Of course, in order to see everyone however, I had to get around somehow. And unfortunately, I never did get my driver's license so I had to depend on the infamous London transport. In Japan, I frequently use Hyperdia or GoogleMaps for all my transportation needs. In London, I had no phone and didn't see the point in using the Transport for London website. Train delays occurred, one point at which my train was cancelled so I was forced to wait an extra twenty minutes in the cold. I recall sitting at a bus stop and seeing three of the same bus (of which I wasn't after) whiz passed, and one of each bus in the opposite direction, while I was sat there waiting for my bus. I do not miss the incompetence of London transport at all. Japan has it problems, especially when someone decides to fling themselves into the train tracks but once again, it wins in this department.

But let's get back to the food, shall we? Because I promise you, I ate very well during that week. I made it my business to have Fish and Chips the minute I touched down. And believe you me, it was glorious. I couldn't finish the whole thing in one day but it was worth it. Screw beer batter. Nothing even comes close to the taste of proper fat chips - salt, vinegar and ketchup - and a good old-fashioned cod. I also got to eat my family's home cooking again (ackee and saltfish anyone?), went to both GBK and Nandos and even tried a new restaurant called Burger and Lobster - a little expensive but I recommend it. Japan has good food but England had good food too (I don't care what anyone says).

While it may not have been too cold in England when I went - people were happily walking around with jackets while my tolerance seemed to have diminished - my skin told me a different story. Now, I was always convinced that I had dry skin but when I came to Japan, I found that my skin didn't dry out as much. And I'm wondering if it just never got accustomed to the climate in England. Because it is much colder than Japan; it's definitely slightly more north that's for sure. Granted I think the weather in England has shifted somewhat over time. It used to get really hot during the summer but now there are hot days in April and warm days in Autumn (but of course, there's rain; there will always be rain). I realised however that I needed to moisturise a lot more when I was in London but in Japan, one coat is enough.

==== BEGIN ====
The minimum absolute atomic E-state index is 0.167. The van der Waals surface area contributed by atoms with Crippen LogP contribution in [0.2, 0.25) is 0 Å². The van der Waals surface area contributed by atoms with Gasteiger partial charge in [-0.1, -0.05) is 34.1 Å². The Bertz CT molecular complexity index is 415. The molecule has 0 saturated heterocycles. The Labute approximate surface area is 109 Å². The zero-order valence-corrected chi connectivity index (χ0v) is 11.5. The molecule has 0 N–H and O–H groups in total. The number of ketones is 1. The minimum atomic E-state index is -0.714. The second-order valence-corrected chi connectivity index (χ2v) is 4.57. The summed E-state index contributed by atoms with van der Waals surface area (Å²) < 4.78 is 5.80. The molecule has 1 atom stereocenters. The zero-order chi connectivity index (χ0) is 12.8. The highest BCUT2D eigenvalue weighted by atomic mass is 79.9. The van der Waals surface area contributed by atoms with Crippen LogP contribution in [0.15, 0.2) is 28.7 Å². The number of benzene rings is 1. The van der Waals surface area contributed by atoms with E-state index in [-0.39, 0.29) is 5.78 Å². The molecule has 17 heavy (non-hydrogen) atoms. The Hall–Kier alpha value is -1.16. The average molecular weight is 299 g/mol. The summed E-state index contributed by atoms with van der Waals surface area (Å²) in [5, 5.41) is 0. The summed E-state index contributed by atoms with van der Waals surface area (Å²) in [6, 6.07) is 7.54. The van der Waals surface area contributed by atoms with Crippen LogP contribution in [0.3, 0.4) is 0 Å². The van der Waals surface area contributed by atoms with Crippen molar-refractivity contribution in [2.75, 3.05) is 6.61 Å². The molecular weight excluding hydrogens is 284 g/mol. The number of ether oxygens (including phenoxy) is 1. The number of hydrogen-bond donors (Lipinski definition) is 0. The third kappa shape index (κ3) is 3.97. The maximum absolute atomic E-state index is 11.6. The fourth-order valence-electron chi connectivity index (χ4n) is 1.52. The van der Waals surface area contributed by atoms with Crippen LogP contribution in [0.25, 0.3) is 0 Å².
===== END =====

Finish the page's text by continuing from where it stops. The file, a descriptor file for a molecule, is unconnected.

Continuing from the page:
And speaking of coats. While I didn't require one at all during this holiday, it was lovely to be able to walk into almost any and every clothes shop and realise that nearly everything on the shelf could actually fit me. For two years, I couldn't full enjoy the true extent of shopping. I can buy tops in Japan but anything else requires me to search online. But in London, I went a little bit over the top and ended up spending well over £300 on stuff. It was almost as if for that week, I could afford everything and anything. It was a nice feeling to know that in some cases, things were even too big for me whereas in Japan, I am bigger than almost everything (more often then not, people too). It was a glorious week and my wardrobes thanks me so very much.

~

So there you have it; the comparisons I noted between my homeland and my adopted country. I have to say though that despite seeing everyone and re-experiencing London life, while I still miss little conveniences (like being able to understand everything), I've still yet to experience homesickness and I'm wondering if there's something seriously wrong with me...